What type of activity is best?

  • The activity should be regular, as it is much easier to get into the habit of doing something on a daily basis.
  • The activity should suit your level of heart failure. Your level of heart failure can be confirmed with your physician.
  • The activity should be a part of your daily routine so that you are more likely to remember to do it.

Cardiac rehabilitation therapists can help you set a realistic goal to work from as a baseline.

The ‘over activity-rest cycle’

  • If you push yourself to a point of exhaustion on a regular basis, you may find that you’re not balancing your activity and resting effectively. As a result, instead of getting fitter or maintaining your level of fitness, you decrease it.
  • You may be in an over activity-rest cycle if you find that you have good and bad days of activity levels.
  • The way to overcome this problem is to make an activity plan.
  • If you want to increase your fitness, it helps to do it in a planned way and find a balance between doing too much and too little. Plan to do what you know you can achieve, rather than continuing because you feel you can. Learn to stick to your plan and stop when you have done what you planned. Your activity plan is also dependent on how well you are.

Tips On Activity

  • Check with your physician, physical therapist and/or nurse that what you plan to do is safe.
  • If possible, do your activities at the same time every day when you feel you have the most energy.
  • Make sure you warm up first when doing any activity. For example, if you plan to go for a walk, do the first few minutes at a slow pace and then go a little bit faster. It is important to cool down towards the end of an activity or exercise.
  • Start each activity at a level that’s just right for you. If you are (or have been) unwell, go back to a lower level of activity until you feel better.
  • Build up slowly and gently so it doesn’t hurt. If activities hurt, you’re not likely to keep them up. A gradual increase works better.
  • Stop exercising if you feel any pain in your chest, neck, arms, jaw or shoulders.
  • Stop exercising if you feel dizzy, light-headed or have any other symptoms that cause concern.
  • Avoid extremely hot and cold showers or sauna baths after exercise.
  • It’s important to make sure you have regular rest periods, but resting all the time is not good for you. You need to plan both activity and rest if you want to keep fit and active.
  • Not being active for a day or two can mean that you have to build up to previous levels of fitness again. Make sure you start at a level that you are comfortable with. This may mean going back a step or two.
  • If you are ill or recovering from illness, for example with cold or flu, you may have to take it easy for a few days.
  • If you are taking antibiotics, reduce your activity levels and discuss with a healthcare professional when it is safe to continue with activity. When you are well enough to start again, remember that you may not be able to start at the same point that you were before you became unwell. Build up your strength slowly.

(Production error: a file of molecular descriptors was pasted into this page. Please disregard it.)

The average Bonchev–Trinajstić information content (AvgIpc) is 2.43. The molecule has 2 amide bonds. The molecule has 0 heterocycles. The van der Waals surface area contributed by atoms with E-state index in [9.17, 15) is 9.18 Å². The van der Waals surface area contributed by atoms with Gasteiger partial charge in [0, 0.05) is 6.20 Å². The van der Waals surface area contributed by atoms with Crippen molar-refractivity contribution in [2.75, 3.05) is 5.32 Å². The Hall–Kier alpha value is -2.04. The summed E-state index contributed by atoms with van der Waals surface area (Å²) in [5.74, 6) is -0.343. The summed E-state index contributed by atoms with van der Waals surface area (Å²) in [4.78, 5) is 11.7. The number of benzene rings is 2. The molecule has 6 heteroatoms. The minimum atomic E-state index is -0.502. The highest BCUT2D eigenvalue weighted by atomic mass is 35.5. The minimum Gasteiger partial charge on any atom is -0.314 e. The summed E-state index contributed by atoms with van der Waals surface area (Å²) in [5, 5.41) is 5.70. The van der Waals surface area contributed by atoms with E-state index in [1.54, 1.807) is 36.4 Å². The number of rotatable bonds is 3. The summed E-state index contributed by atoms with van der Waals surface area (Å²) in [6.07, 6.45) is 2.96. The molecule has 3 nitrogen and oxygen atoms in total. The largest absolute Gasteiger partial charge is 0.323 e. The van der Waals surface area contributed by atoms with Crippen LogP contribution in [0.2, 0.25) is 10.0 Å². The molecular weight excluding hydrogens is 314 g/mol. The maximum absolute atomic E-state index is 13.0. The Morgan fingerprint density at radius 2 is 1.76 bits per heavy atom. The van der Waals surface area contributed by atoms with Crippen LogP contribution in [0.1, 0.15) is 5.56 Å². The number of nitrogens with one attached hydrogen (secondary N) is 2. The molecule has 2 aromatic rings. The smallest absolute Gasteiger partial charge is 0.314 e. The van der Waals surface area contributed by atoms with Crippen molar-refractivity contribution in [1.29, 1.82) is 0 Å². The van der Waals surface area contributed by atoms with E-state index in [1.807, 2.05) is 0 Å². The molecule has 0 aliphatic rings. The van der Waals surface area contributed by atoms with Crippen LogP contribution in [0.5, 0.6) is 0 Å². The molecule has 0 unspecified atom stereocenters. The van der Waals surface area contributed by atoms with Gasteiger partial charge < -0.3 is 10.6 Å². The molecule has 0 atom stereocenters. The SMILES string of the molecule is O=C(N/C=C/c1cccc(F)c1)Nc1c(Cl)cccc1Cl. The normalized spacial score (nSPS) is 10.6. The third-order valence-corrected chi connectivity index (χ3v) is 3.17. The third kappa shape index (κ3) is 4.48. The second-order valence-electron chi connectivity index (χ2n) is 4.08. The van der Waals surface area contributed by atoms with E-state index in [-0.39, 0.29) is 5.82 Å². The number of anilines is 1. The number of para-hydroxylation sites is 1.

• Think of different activities and vary them to keep yourself interested.
  • Be careful if you are doing activities with other people, as they may go too fast for you. When drinking liquids during exercise, remember to follow your fluid restriction guidelines.
  • Wait at least 90 minutes after eating a meal before aerobic exercise. 
  • Keep an exercise record. This will allow you to see your progress.
  • Avoid lifting and pushing heavy objects.
  • Avoid push-ups, sit-ups and isometric exercises.
  • High humidity may cause you to become fatigued more quickly and extreme temperatures can interfere with your circulation, make breathing difficult and possibly cause chest pain. Instead, try indoor activities such as walking in the mall. If you continue to have shortness of breath or chest pain, call your physician or nurse.
  • Do not exercise if you are not feeling well or if you have a fever. Wait a few days after all your symptoms disappear before starting your exercise program, unless your physician, physical therapist and/or nurse give you other directions.
  • If you are short of breath during any activity or have increased fatigue, slow down your activity level or rest. Keep your feet raised or elevated when resting. If you continue to have shortness of breath, call your physician or nurse. Changes may be made on your medications, diet or fluid restrictions.
  • If you develop a rapid or irregular heartbeat or have palpitations, rest and try to calm yourself. Check your pulse after you rest for five to ten minutes. If your pulse is still above 120 to 150 beats per minute, call your physician or nurse for further instructions.
  • Do not ignore pain. If you have chest pain or pain anywhere else in your body, do not continue the activity. If you perform an activity while you are in pain, you may cause stress or damage to your joints. Ask your physician or physical therapist for specific guidelines. Learn to “read” your body and know when you need to stop an activity.

Stress Management

  • Unmanaged stress, especially stress-related anger and hostility, can affect your health. It may cause: high blood pressure, irregular heart rhythms and damage to your arteries, higher cholesterol levels and a weakened immune system.
  • In times of stress, people often turn to harmful habits to reduce their stress, such as cigarette smoking, overeating, and use of drugs or alcohol. All of these factors put you at additional risk for heart disease and stroke.

Stress reduction

  • Take time out each day to relax
  • Exercise on most days
  • Take care of your body
  • Eat a healthy diet
  • Get enough sleep
  • Take control of your schedule. Prioritize what needs to be done each day
  • Get answers to questions that may be worrying you, such as your health
  • Learn relaxation exercises
  • Control your stress at work
  • Switch from caffeinated to decaffeinated coffee or herbal tea
  • If you have a bad habit of smoking cigarettes or drinking alcohol, try to get help from your physician to get rid of such bad habits